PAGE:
By Janice Burch, Executive Resume Writer, Career Coach, Co-Owner at Pro Resume Center, LLC
According to the Bureau of Labor Statistics, within just five years, approximately 25 percent of the workforce—that's one in four—will be age 55 or older – and that number will continue to increase.
I have worked with a number of job candidates over the age of 55, and it continues to amaze me the level of talent, experience and wisdom they can bring to their next employer. Hiring the “older worker” should be on the radar of every hiring manager for the value they offer to companies in terms of wisdom, experience, resiliency, loyalty and leadership.
Before I dive in, I believe it is important to establish one thing. I co-own a company with a business partner who is 20+ years my junior, and the combination of our skills and talents are a gift every single day to our business. There are things I never could accomplish and risks I never would have taken (and would have later regretted) without his expertise and more youthful mindset. I also have worked closely with passionate, driven and creative professionals between the ages of 21 and 45 who exhibit the qualities outlined below. The purpose of this article, however, is to illustrate the growing older worker population and highlight some of the best skills and qualities these job candidates bring to the workplace. Why?
The Workforce is Aging
According to the U.S. Bureau of Labor and Statistics, 22.2 percent of the workforce is 55 years old and over, and rising every month for the foreseeable future. The stats say the number of older workers in the US workforce will continue to increase until 2022.
With that, here are my top 12 reasons employers should consider hiring older workers:
- Excellent mentors. There is nothing like having a mature worker around to share experiences and provide wisdom for challenging situations to help a younger staff grow and learn.
- Focused on goals. Won’t drone on endlessly at meetings trying to prove their value, because quite frankly, they already know they bring value to the company and don’t have to spend everyone’s valuable time by repeatedly trying to prove it through the gift of gab.
- Highly developed soft skills groomed through decades of face-to-face communication – before texting, before cell phones, before Skype. The older worker knows how to handle a face-to-face lunch meeting with no hesitation, or how to engage a potential standoffish client by connecting personally – communication skills that come with time and confidence. Younger workers can gain so much by watching this in action and implementing what they learn.
- Not afraid to speak up. The older worker is not going to sit on a great idea or time saver because of fears of stepping on someone’s feet. They tend to speak up when they see something that can be improved and know how to do it with grace.
- Less ramp up time. After 20 years in a career, older workers have an understanding of how the cog works and can easily jump in to quickly learn a company’s specific process and can run with it.
- They WANT to be there. They are likely more concerned with delivering great service, product and performance during their workday than things like status symbols, who you're seen talking with, titles and a corner office. They tend to apply to jobs they REALLY want to do, instead of using it as a stepping stone for their 20-year career plan.
- They tend to be more loyal, staying with a company longer. The length of time a worker remains with the same employer increases with the age at which the worker began the job according to the U.S. Bureau of Labor and Statistics. Of the jobs that workers began when they were 18 to 24 years of age, 69 percent of those jobs ended in less than a year and 93 percent ended in fewer than 5 years. Among jobs started by 40 to 48 year olds, 32 percent ended in less than a year and 69 percent ended in fewer than 5 years.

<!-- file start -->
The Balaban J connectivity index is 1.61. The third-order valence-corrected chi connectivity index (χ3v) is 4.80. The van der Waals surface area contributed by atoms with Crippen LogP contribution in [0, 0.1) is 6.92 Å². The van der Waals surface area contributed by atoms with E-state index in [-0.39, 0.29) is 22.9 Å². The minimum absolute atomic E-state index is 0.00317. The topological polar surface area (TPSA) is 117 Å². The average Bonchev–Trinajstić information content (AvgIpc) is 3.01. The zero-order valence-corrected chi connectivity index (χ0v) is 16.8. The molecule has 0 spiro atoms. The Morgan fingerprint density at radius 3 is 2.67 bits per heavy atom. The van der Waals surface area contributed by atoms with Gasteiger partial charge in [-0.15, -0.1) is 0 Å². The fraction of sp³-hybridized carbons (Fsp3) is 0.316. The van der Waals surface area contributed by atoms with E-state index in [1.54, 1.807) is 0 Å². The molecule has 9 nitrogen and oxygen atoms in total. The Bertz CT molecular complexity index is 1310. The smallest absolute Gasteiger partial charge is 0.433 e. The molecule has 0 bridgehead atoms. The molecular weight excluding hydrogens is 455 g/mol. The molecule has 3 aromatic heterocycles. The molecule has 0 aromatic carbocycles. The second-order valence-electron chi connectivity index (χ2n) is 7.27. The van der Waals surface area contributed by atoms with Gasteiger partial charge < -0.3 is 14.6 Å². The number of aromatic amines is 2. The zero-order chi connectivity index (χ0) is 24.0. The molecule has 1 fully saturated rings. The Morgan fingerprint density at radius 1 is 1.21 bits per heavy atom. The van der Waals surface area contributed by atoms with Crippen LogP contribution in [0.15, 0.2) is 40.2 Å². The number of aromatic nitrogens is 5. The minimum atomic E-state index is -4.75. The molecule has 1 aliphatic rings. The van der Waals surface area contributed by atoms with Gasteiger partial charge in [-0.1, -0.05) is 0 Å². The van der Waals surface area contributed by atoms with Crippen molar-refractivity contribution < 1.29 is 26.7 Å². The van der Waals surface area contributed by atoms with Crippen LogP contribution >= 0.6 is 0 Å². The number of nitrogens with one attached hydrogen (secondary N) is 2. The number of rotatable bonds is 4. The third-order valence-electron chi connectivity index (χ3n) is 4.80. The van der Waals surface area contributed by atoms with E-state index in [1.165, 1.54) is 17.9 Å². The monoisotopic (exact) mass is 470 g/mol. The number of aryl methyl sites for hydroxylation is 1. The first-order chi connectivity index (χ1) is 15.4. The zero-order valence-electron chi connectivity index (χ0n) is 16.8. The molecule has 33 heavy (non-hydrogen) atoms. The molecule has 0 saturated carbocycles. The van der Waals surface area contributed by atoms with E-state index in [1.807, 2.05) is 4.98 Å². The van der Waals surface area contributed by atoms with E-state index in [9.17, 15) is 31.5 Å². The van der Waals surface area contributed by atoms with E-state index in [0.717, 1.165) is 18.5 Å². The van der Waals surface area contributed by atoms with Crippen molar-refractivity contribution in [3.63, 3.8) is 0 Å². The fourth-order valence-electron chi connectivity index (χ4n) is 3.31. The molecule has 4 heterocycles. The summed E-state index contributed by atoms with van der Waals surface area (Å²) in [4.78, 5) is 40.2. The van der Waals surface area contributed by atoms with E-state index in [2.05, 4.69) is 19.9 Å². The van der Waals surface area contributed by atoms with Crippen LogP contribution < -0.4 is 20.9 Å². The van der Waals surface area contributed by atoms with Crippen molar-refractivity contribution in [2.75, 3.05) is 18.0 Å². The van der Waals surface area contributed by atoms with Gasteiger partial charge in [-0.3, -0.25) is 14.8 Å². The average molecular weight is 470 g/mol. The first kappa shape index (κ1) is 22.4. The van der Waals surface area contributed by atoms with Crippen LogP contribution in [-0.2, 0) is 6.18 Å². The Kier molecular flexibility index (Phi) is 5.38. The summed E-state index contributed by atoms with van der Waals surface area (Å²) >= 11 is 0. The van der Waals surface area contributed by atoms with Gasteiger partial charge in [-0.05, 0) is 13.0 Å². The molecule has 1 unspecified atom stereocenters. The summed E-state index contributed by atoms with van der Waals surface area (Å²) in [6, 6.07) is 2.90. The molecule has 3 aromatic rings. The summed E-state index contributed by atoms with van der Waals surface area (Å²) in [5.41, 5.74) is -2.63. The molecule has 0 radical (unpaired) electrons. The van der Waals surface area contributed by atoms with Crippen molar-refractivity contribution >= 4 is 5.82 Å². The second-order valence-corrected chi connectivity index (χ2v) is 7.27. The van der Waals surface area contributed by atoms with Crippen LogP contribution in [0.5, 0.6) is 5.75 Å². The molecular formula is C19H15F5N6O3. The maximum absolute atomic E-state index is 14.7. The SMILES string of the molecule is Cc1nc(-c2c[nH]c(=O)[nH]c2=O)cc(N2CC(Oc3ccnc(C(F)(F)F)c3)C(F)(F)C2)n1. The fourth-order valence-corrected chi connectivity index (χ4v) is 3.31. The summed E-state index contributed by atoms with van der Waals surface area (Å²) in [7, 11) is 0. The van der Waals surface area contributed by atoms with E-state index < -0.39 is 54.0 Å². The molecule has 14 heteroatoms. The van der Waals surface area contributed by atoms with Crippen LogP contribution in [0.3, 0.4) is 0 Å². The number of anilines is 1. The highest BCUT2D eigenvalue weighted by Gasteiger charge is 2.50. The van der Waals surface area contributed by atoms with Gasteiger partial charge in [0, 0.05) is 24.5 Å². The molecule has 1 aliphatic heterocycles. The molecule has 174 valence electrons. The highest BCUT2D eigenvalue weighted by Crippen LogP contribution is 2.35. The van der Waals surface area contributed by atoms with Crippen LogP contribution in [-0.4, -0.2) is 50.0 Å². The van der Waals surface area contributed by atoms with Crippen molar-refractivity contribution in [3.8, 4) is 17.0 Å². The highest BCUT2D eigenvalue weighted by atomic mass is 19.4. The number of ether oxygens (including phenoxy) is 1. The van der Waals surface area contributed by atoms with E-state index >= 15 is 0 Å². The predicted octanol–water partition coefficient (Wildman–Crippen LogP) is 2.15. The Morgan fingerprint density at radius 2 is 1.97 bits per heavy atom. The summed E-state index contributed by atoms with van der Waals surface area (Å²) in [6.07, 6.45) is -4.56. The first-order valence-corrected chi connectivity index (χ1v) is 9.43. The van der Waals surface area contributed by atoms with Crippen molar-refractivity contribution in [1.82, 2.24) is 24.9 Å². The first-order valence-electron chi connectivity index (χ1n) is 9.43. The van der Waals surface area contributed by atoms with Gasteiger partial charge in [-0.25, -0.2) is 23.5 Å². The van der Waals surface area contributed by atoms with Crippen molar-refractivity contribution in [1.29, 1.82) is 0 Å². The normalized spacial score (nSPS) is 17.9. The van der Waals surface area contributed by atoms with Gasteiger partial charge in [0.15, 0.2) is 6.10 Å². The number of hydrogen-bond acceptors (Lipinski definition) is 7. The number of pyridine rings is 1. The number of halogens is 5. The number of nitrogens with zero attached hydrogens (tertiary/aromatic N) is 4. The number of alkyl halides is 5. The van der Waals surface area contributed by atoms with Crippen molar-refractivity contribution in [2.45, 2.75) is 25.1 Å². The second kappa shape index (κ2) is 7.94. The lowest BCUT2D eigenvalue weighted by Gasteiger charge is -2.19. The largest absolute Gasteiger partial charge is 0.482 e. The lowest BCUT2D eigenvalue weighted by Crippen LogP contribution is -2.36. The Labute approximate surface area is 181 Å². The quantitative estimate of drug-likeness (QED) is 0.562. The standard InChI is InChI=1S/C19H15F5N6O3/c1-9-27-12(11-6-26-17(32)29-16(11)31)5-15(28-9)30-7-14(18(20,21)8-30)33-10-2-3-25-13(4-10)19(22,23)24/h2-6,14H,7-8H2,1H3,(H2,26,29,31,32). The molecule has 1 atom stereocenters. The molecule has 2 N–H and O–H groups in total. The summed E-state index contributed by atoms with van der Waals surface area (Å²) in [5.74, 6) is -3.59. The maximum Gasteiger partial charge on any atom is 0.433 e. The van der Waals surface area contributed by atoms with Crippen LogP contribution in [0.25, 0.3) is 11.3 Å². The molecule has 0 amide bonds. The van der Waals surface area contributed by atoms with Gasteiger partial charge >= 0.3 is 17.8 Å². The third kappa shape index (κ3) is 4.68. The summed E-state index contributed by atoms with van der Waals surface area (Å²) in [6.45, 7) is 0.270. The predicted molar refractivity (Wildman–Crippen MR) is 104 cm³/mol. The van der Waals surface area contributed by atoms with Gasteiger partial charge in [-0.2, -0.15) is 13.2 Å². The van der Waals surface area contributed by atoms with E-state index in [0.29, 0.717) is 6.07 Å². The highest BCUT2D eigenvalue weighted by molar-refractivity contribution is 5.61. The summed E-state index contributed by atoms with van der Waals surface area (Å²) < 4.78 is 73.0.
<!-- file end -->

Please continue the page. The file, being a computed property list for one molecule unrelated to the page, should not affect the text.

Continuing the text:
- More resilient. Older workers have acquired the ability to shake things off. They know that when things don’t go their way, it does not mean they should give up, get mad or blame someone else. Their years have taught them that a setback is temporary and simply creates a need to develop a different plan of attack to achieve the goal.
- Excellent time managers. They understand the power of pre-planning and list-making to accomplish big and little things each day. They likely managed a household with young children in early years and in past positions had to streamline to be most efficient with their time to get the greatest results and get home. They don’t dilly dally.
- Have an established network. After working for a couple of decades, most professionals have a broad network of contacts that could prove helpful to gaining momentum and exposure for your company’s brand.
- Low maintenance. Older workers tend to not need constant kudos and strokes. They mostly want to show up, get the job done right and get home to yoga, family or new grandkids. That still doesn't mean however, that they should not receive kudos when earned. Everyone needs to feel appreciated, but older workers tend to not center their confidence and performance on it.
- Provide a great add to the company culture. Company culture is big these days and young companies can benefit from hiring someone who has been in the business world for 20 years yet is abreast of the latest technology and processes. These workers are valuable resources that can help a young inexperienced company go from just having potential to being wildly successful.
Next time hiring managers think it would be a mistake to hire the older worker, they should think instead of the extraordinary value the seasoned candidate can bring to the company and its clients.
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